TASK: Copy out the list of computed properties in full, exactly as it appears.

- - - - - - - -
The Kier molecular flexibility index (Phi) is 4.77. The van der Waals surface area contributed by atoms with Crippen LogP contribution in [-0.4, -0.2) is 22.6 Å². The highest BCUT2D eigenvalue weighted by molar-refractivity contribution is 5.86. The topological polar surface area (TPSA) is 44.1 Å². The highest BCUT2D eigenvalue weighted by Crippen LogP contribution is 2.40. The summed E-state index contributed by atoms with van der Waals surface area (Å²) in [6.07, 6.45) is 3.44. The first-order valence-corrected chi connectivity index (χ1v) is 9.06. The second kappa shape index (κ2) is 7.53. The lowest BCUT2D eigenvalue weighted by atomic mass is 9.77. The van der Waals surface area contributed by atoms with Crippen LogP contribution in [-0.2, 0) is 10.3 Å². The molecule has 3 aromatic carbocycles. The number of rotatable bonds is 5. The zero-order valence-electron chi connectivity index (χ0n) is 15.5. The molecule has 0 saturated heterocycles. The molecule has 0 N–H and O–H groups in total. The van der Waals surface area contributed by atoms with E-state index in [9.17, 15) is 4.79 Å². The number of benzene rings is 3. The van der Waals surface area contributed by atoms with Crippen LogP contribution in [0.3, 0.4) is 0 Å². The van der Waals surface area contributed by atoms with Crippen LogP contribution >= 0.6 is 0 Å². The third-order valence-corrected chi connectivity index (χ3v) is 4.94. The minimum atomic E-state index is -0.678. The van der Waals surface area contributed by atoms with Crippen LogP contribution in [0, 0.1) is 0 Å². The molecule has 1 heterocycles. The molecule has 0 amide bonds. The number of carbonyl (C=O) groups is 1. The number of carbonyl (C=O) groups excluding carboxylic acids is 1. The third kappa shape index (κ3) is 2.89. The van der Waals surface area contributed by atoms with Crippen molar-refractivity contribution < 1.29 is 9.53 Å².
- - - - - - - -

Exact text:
The Kier molecular flexibility index (Phi) is 4.77. The van der Waals surface area contributed by atoms with Crippen LogP contribution in [-0.4, -0.2) is 22.6 Å². The highest BCUT2D eigenvalue weighted by molar-refractivity contribution is 5.86. The topological polar surface area (TPSA) is 44.1 Å². The highest BCUT2D eigenvalue weighted by Crippen LogP contribution is 2.40. The summed E-state index contributed by atoms with van der Waals surface area (Å²) in [6.07, 6.45) is 3.44. The first-order valence-corrected chi connectivity index (χ1v) is 9.06. The second kappa shape index (κ2) is 7.53. The lowest BCUT2D eigenvalue weighted by atomic mass is 9.77. The van der Waals surface area contributed by atoms with Crippen LogP contribution in [-0.2, 0) is 10.3 Å². The molecule has 3 aromatic carbocycles. The number of rotatable bonds is 5. The zero-order valence-electron chi connectivity index (χ0n) is 15.5. The molecule has 0 saturated heterocycles. The molecule has 0 N–H and O–H groups in total. The van der Waals surface area contributed by atoms with E-state index in [9.17, 15) is 4.79 Å². The number of benzene rings is 3. The van der Waals surface area contributed by atoms with Crippen LogP contribution in [0.3, 0.4) is 0 Å². The van der Waals surface area contributed by atoms with Crippen LogP contribution >= 0.6 is 0 Å². The third-order valence-corrected chi connectivity index (χ3v) is 4.94. The minimum atomic E-state index is -0.678. The van der Waals surface area contributed by atoms with Crippen LogP contribution in [0, 0.1) is 0 Å². The molecule has 1 heterocycles. The molecule has 0 amide bonds. The number of carbonyl (C=O) groups is 1. The number of carbonyl (C=O) groups excluding carboxylic acids is 1. The third kappa shape index (κ3) is 2.89. The van der Waals surface area contributed by atoms with Crippen molar-refractivity contribution < 1.29 is 9.53 Å².